With seven minutes left, Van Gundy brought Reggie Jackson and Tobias Harris back with the Pistons down five. Jackson was brilliant down the stretch, scoring nine points on 4 of 4 shooting, dishing out four assists and grabbing two rebounds. With the score 86-79 a possession after his re-entry, Jackson was then responsible for the Pistons next 19 points, scoring nine himself, setting up Bradley for two huge corner triples and feeding Anere Drummond for a layup on a dazzling pass and for a lob dunk.

Those 19 points spanned nine possessions – all of them ending with a Pistons score.

“Reggie Jackson was being Reggie Jackson,” Drummond said. “Under five minutes to play, just give that man the basketball and let him play.”

It helped that Drummond was being Drummond, too. After a fairly lethargic first half, Drummond had 11 points and 12 boards in the second half to finish with 20 and 16 despite having his left arm go number and having to exit the game midway through the third quarter before the feeling returned. Bradley and Harris finished with 18 apiece, Harris hitting two free throws with 3.3 seconds left to set up Butler’s buzzer heave for the tie.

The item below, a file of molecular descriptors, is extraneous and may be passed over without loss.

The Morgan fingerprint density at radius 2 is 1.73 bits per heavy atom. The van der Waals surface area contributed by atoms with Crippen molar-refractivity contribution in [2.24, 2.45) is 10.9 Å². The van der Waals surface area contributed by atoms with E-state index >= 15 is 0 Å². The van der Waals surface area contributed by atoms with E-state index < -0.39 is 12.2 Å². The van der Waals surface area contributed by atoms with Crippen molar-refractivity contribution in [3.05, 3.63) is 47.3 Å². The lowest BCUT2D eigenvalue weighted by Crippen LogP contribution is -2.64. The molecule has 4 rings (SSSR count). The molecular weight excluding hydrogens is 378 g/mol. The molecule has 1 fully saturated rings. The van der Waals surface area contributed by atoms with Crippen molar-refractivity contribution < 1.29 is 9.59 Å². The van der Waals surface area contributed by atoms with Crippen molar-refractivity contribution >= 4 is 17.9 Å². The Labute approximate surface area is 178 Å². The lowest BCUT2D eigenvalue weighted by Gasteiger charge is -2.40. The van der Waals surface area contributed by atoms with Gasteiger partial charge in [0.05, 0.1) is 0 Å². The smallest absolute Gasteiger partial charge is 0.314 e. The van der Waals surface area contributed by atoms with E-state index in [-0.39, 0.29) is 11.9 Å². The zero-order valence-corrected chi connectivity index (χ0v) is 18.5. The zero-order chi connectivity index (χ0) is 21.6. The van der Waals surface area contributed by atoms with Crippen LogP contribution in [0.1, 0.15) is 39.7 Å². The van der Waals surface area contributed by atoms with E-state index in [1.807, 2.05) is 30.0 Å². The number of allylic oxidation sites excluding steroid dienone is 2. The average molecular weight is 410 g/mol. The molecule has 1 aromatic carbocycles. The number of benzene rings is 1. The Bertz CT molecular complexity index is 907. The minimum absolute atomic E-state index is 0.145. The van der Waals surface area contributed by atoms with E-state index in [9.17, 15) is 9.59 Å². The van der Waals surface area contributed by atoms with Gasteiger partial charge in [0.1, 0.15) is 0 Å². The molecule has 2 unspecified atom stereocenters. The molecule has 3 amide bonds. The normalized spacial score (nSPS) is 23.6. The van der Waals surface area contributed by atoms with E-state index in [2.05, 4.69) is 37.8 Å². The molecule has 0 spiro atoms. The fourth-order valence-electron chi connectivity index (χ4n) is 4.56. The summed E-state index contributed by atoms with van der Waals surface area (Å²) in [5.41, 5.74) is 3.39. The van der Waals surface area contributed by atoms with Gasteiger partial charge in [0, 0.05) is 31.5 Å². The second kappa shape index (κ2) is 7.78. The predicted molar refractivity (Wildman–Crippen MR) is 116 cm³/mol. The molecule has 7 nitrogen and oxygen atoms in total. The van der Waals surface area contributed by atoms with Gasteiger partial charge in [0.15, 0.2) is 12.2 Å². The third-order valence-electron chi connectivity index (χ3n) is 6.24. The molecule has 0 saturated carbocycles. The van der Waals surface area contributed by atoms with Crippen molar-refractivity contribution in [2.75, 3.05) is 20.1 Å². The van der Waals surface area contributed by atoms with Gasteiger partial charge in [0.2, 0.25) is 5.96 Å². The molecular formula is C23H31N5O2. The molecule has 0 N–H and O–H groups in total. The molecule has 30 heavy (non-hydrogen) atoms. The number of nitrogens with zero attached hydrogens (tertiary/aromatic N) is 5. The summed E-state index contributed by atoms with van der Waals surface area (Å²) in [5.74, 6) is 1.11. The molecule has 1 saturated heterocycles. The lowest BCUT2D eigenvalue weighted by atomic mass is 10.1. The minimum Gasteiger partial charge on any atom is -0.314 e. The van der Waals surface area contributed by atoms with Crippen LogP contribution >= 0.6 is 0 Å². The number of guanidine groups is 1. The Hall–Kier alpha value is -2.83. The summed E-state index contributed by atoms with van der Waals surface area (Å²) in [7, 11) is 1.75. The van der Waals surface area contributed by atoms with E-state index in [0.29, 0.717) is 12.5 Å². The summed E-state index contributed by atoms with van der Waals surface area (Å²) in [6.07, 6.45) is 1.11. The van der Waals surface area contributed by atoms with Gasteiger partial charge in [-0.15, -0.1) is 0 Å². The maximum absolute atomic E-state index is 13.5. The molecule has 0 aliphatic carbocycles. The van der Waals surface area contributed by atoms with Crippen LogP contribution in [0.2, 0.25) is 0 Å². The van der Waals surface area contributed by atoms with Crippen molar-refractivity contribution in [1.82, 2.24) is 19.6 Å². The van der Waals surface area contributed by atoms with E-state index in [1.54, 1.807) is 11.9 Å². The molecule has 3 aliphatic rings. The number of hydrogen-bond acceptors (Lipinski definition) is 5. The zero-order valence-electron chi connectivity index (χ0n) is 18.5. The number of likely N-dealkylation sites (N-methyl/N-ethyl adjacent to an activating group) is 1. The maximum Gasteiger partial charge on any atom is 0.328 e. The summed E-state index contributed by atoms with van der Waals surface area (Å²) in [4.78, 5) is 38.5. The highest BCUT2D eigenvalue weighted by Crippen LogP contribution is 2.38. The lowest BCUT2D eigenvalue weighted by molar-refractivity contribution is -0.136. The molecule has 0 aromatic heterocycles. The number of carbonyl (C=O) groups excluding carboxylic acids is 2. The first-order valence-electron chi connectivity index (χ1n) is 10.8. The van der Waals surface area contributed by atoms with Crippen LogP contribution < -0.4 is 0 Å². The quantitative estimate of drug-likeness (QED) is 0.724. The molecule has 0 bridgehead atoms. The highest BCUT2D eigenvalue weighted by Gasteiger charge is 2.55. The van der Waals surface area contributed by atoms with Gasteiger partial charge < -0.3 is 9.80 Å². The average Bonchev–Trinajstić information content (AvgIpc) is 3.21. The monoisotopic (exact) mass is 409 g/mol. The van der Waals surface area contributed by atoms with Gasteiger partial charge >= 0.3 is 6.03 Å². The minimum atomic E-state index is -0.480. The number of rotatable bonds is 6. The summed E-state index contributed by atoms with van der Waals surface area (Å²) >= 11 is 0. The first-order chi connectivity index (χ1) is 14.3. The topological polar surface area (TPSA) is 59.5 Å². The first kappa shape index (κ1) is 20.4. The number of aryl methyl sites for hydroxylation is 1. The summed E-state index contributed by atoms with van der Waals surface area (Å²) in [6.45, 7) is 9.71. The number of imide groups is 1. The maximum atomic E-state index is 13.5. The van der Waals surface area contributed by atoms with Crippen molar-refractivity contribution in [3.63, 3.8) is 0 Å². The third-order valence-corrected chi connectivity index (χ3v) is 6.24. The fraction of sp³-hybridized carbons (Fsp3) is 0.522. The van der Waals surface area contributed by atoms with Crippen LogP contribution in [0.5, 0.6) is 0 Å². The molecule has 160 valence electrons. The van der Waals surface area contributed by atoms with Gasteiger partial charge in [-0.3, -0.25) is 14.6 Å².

“He’s a game-time player, so when he shot the ball, it’s like, hopefully that (bleep) comes out,” Drummond grinned. “It was an open shot for him and it’s a shot he takes all the time, so I’m glad it went out and we got a win.”

Jackson, too, fully expected Butler to tie the game at the foul line. After Butler made the first two, he seemed upset with something said, perhaps by Jackson, and gave him a sour look, though he said after the game it had nothing to do with his miss.